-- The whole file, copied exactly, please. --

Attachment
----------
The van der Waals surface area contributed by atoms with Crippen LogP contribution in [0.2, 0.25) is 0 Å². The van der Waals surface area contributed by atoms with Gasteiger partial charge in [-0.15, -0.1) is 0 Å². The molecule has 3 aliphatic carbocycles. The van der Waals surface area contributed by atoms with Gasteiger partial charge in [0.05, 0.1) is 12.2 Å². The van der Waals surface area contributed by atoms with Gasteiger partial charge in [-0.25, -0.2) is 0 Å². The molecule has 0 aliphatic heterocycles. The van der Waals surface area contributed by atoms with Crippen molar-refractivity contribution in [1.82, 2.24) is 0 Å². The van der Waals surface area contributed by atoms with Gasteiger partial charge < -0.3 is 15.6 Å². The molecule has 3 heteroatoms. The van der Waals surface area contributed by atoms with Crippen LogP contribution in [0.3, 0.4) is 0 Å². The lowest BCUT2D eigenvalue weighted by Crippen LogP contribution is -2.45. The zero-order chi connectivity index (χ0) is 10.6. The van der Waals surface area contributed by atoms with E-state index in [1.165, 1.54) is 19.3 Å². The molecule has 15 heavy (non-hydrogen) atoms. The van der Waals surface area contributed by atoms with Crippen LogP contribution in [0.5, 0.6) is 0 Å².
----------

The van der Waals surface area contributed by atoms with Crippen LogP contribution in [0.2, 0.25) is 0 Å². The van der Waals surface area contributed by atoms with Gasteiger partial charge in [-0.15, -0.1) is 0 Å². The molecule has 3 aliphatic carbocycles. The van der Waals surface area contributed by atoms with Gasteiger partial charge in [0.05, 0.1) is 12.2 Å². The van der Waals surface area contributed by atoms with Gasteiger partial charge in [-0.25, -0.2) is 0 Å². The molecule has 0 aliphatic heterocycles. The van der Waals surface area contributed by atoms with Crippen molar-refractivity contribution in [1.82, 2.24) is 0 Å². The van der Waals surface area contributed by atoms with Gasteiger partial charge < -0.3 is 15.6 Å². The molecule has 3 heteroatoms. The van der Waals surface area contributed by atoms with Crippen LogP contribution in [0.3, 0.4) is 0 Å². The lowest BCUT2D eigenvalue weighted by Crippen LogP contribution is -2.45. The zero-order chi connectivity index (χ0) is 10.6. The van der Waals surface area contributed by atoms with E-state index in [1.165, 1.54) is 19.3 Å². The molecule has 15 heavy (non-hydrogen) atoms. The van der Waals surface area contributed by atoms with Crippen LogP contribution in [0.5, 0.6) is 0 Å².